America will never produce any great art until our resources are developed and we get more time. As a people we have not yet learned the art of patience. We do not know how to wait. Think of an American artist spending seven, eight, ten, and even twelve years on a single painting as did Titian, Michael Angelo and many of the other old masters. Think of an American sculptor spending years and years upon a single masterpiece, as did the Greeks and Romans. We have not yet learned the secret of working and waiting.
“The single element in all the progressive movements of my pencil,” said the great David Wilkie, “was persevering industry.”
The kind of ability which most men rank highest is that which enables its possessor to do what he undertakes, and attain the object of his ambition or desire.
“The reader of a newspaper does not see the first insertion of an ordinary advertisement,” says a French writer. “The second insertion he sees, but does not read; the third insertion he reads; the fourth insertion he looks at the price; the fifth insertion he speaks of it to his wife; the sixth insertion he is ready to purchase, and the seventh insertion he purchases.”
The large fees which make us envy the great lawyer or doctor are not remuneration for the few minutes’ labor of giving advice, but for the mental stores gathered during the precious spare moments of many a year while others were sleeping or enjoying holidays. A client will frequently object to paying fifty dollars for an opinion written in five minutes, but such an opinion could be written only by one who has read a hundred law books. If the lawyer had not previously read those books, but should keep a client waiting until he could read them with care, there would be fewer complaints that fees of this kind are not earned.
We are told that perseverance built the pyramids on Egypt’s plains, erected the gorgeous temple at Jerusalem, inclosed in adamant the Chinese Empire, scaled the stormy, cloud-capped Alps, opened a highway through the watery wilderness of the Atlantic, leveled the forests of the new world, and reared in its stead a community of States and nations. Perseverance has wrought from the marble block the exquisite creations of genius, painted on canvas the gorgeous mimicry of nature, and engraved on a metallic surface the viewless substance of the shadow. Perseverance has put in motion millions of spindles, winged as many flying shuttles, harnessed thousands of iron steeds to as many freighted cars, and sent them flying from town to town and nation to nation; tunneled mountains of granite, and annihilated space with the lightning’s speed. Perseverance has whitened the waters of the world with the sails of a hundred nations, navigated every sea and explored every land. Perseverance has reduced nature in her thousand forms to as many sciences, taught her laws, prophesied her future movements, measured her untrodden spaces, counted her myriad hosts of worlds, and computed their distances, dimensions, and velocities.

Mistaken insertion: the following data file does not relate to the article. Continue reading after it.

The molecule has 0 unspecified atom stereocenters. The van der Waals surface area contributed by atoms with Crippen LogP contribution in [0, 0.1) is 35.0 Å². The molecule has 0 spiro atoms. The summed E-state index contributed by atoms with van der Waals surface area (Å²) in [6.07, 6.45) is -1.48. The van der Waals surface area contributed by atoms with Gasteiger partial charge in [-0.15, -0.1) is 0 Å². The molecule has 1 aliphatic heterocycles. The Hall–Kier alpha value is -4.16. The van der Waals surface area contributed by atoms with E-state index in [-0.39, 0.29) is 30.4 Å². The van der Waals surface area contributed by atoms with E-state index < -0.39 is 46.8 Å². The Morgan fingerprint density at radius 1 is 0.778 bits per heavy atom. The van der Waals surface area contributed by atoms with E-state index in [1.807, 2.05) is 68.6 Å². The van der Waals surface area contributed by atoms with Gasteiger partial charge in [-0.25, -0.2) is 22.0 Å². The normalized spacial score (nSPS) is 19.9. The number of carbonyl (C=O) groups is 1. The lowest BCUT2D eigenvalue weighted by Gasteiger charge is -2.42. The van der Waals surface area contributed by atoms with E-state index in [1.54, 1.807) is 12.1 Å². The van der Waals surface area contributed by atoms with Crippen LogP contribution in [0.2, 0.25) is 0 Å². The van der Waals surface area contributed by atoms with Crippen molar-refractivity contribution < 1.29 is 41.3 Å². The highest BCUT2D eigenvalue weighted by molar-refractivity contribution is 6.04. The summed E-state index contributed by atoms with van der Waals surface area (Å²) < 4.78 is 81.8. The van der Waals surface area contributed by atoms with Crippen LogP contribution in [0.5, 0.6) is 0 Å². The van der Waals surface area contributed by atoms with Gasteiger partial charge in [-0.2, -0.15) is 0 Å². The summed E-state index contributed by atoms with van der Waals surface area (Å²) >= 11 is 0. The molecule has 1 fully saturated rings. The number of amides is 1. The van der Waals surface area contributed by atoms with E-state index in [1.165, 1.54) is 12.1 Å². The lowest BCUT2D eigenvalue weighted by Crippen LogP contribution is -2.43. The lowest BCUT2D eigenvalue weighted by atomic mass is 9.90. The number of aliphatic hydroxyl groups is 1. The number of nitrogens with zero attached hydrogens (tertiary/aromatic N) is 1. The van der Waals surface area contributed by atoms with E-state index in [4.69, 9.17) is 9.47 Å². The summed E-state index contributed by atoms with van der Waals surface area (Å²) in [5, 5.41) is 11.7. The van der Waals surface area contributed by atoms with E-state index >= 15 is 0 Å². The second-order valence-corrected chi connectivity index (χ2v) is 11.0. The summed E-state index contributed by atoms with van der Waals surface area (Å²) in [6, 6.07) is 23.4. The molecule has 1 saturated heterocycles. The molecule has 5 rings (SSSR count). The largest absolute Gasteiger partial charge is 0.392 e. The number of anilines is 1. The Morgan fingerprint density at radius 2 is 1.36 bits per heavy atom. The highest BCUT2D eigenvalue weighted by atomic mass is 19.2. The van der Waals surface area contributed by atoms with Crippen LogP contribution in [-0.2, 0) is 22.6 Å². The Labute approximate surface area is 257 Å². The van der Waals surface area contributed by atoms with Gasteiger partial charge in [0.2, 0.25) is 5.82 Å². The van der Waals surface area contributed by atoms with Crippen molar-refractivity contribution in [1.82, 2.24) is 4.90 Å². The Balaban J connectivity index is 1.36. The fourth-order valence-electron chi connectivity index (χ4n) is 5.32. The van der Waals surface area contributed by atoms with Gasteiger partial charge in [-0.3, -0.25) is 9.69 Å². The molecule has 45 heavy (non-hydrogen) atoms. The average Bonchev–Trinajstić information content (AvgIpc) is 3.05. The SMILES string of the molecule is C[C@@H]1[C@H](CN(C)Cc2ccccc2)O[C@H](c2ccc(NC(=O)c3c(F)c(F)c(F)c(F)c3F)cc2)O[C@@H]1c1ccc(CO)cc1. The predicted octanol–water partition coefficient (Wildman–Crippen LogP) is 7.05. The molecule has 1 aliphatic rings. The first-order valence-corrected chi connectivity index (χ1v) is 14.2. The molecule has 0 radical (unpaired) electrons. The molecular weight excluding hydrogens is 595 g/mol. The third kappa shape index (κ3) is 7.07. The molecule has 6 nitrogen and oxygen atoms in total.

“Whoever is resolved to excel in painting, or, indeed, in any other art,” said Reynolds, “must bring all his mind to bear upon that one object from the moment that he rises till he goes to bed.”
“If you work hard two weeks without selling a book,” wrote a publisher to an agent, “you will make a success of it.”
“Know thy work and do it,” said Carlyle; “and work at it like a Hercules. One monster there is in the world–an idle man.”